Protecting Your Kids from the Sun

photo credit: noir

It’s summer vacation, which means your children are running carefree around the neighborhood and enjoying their time outdoors. Whether it is at the pool or day camp, they are going to be out in the sun substantially longer than they would during the school day. As a parent it is important to be aware of the power of the sun and the harmful effects it can have on your family. The sun emits ultraviolet radiation (UV), which is a form of the sun’s energy that is not visible to the eye. Although sunlight is necessary for our Vitamin D levels—which is important for strong bones—overexposure to the sun can lead to several negative consequences, including sunburn and skin cancer. This means we have a duty to protect our children at such a young age.

Does this mean you should keep your son or daughter crammed indoors all summer? Absolutely not! Being aware of the impact the sun can have on your children is the first step in ensuring a lifetime of healthy, beautiful skin. Most importantly, before your children head outside, you should check theUV Index. The EPA and National Weather Service developed the UV Index to inform people of how strong the sun is at a particular time. It is based on a scale of 1-11, with 1 being a very low UV Index and 11 meaning the sun’s rays are the most severe. If you know the proper information about sun strength in your area, you will be able to use the best judgment on which sun-safe actions to take for your kids.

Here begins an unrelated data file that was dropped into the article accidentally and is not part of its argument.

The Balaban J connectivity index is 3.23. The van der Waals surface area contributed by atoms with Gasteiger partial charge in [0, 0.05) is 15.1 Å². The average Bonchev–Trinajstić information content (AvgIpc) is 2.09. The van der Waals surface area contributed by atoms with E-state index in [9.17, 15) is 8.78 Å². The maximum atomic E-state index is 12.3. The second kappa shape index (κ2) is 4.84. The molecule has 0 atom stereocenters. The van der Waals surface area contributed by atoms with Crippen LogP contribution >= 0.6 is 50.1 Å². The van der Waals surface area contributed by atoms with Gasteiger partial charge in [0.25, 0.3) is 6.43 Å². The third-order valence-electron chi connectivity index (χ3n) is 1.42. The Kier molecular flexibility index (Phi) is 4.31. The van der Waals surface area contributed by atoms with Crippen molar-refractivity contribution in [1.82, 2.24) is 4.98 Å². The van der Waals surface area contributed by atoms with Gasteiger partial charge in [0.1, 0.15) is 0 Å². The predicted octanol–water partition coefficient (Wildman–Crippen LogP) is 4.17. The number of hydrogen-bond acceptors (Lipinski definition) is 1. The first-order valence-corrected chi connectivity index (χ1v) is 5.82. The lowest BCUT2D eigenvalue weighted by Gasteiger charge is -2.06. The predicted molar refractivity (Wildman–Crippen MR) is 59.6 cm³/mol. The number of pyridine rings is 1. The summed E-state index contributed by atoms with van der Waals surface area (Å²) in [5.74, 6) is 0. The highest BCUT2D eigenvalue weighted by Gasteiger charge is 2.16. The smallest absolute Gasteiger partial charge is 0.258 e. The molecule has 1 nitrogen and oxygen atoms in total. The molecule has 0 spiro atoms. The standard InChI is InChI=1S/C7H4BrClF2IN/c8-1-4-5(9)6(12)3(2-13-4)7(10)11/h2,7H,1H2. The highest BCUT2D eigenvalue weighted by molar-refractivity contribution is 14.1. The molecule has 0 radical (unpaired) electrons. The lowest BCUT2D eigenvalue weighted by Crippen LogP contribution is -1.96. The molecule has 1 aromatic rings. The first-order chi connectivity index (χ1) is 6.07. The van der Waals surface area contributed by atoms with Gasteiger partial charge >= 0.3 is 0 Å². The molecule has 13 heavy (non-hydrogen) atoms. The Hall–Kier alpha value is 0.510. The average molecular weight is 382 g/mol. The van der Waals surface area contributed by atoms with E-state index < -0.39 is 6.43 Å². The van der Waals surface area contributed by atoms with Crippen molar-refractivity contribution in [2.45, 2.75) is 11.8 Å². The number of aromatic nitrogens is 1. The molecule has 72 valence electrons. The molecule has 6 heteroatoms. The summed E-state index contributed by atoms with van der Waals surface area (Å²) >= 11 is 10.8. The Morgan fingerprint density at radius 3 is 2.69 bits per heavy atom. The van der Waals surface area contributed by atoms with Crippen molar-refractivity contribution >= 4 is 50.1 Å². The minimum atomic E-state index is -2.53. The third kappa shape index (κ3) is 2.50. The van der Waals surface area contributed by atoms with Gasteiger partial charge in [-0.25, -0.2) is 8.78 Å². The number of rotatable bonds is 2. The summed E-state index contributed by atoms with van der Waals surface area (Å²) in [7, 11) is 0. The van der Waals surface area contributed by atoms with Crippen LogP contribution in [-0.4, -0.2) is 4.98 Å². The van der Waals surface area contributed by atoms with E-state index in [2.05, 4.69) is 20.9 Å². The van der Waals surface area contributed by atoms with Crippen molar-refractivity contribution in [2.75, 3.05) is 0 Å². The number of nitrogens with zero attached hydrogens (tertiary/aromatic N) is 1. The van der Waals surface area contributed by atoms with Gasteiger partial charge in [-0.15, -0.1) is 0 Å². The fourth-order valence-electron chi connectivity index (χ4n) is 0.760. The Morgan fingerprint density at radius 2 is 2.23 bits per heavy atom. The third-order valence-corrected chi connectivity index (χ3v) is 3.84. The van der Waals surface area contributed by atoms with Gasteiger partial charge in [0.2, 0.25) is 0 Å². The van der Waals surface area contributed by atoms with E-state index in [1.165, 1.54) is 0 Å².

The most important tip for protecting little ones from the sun is to make sure that they are wearing a SPF of 15 or higher. If your son or daughter is going to be outdoors for a long time or in the water, make sure to re-apply frequently. It’s also important that kids wear sunglasses when outdoors to protect their eyes. According to The Sun Authority, most UV damage to the eyes occurs before a child turns 18. Polarized sunglasses that block 99-100% of UV rays will help keep your children’s eyes safe. On days when the UV Index is high, wearing a wide-brimmed hat will provide an extra layer of protection to the face, scalp, and neck.

Being aware and cautious of the sun’s power will help keep your families safe during the summer season. Knowing the UV Index and protecting their skin accordingly will help ensure healthy skin and a healthy future!

Bio: A recent college graduate, Adam Bruk enjoys researching sun safety tips and trends in sunglasses and making time to enjoy the great outdoors!

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Comments

  1. One of the things I like to do to avoid sun burns is to use those rash guard t shirts. Also you should put on sunscreen even when it’s foggy. I live on the coast and some of the worst burns i’ve seen are on foggy days because it kind of sneaks up on you because it’s so cold.

  2. I hate it when I get burnt. And I spend 2 months a year on a boat! You should see me all covered like a woman from the desert :) And using sunscreen not lower that 30SPF.

  3. My father died of Melanoma, and at 30 I was diagnosed with Basal Cell of the eye lid, and have had more precancerous lesions removed over the last 10 years….Teaching children proper sun habits, and proper use of sunscreen is vital!